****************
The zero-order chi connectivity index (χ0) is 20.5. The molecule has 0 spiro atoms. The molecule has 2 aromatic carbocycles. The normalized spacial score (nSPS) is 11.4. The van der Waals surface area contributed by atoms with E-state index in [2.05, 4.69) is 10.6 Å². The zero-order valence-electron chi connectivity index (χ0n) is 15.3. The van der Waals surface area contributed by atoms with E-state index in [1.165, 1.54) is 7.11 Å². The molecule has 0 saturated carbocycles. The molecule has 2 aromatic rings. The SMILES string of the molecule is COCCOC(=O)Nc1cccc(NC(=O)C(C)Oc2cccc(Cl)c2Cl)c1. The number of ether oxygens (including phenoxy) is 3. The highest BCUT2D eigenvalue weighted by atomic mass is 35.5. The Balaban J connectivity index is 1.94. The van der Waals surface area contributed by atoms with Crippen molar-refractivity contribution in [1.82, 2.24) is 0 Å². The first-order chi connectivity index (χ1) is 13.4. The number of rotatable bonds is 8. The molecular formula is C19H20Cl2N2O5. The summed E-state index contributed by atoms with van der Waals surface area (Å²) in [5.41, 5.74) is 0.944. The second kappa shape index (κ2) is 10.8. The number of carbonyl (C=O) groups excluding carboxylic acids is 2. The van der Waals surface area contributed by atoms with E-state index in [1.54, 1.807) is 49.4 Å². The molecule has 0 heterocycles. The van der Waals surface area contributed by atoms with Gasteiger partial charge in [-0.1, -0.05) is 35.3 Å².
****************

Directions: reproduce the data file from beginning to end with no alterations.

The zero-order chi connectivity index (χ0) is 20.5. The molecule has 0 spiro atoms. The molecule has 2 aromatic carbocycles. The normalized spacial score (nSPS) is 11.4. The van der Waals surface area contributed by atoms with E-state index in [2.05, 4.69) is 10.6 Å². The zero-order valence-electron chi connectivity index (χ0n) is 15.3. The van der Waals surface area contributed by atoms with E-state index in [1.165, 1.54) is 7.11 Å². The molecule has 0 saturated carbocycles. The molecule has 2 aromatic rings. The SMILES string of the molecule is COCCOC(=O)Nc1cccc(NC(=O)C(C)Oc2cccc(Cl)c2Cl)c1. The number of ether oxygens (including phenoxy) is 3. The highest BCUT2D eigenvalue weighted by atomic mass is 35.5. The Balaban J connectivity index is 1.94. The van der Waals surface area contributed by atoms with Crippen molar-refractivity contribution in [1.82, 2.24) is 0 Å². The first-order chi connectivity index (χ1) is 13.4. The number of rotatable bonds is 8. The molecular formula is C19H20Cl2N2O5. The summed E-state index contributed by atoms with van der Waals surface area (Å²) in [5.41, 5.74) is 0.944. The second kappa shape index (κ2) is 10.8. The number of carbonyl (C=O) groups excluding carboxylic acids is 2. The van der Waals surface area contributed by atoms with E-state index in [1.54, 1.807) is 49.4 Å². The molecule has 0 heterocycles. The van der Waals surface area contributed by atoms with Gasteiger partial charge in [-0.1, -0.05) is 35.3 Å².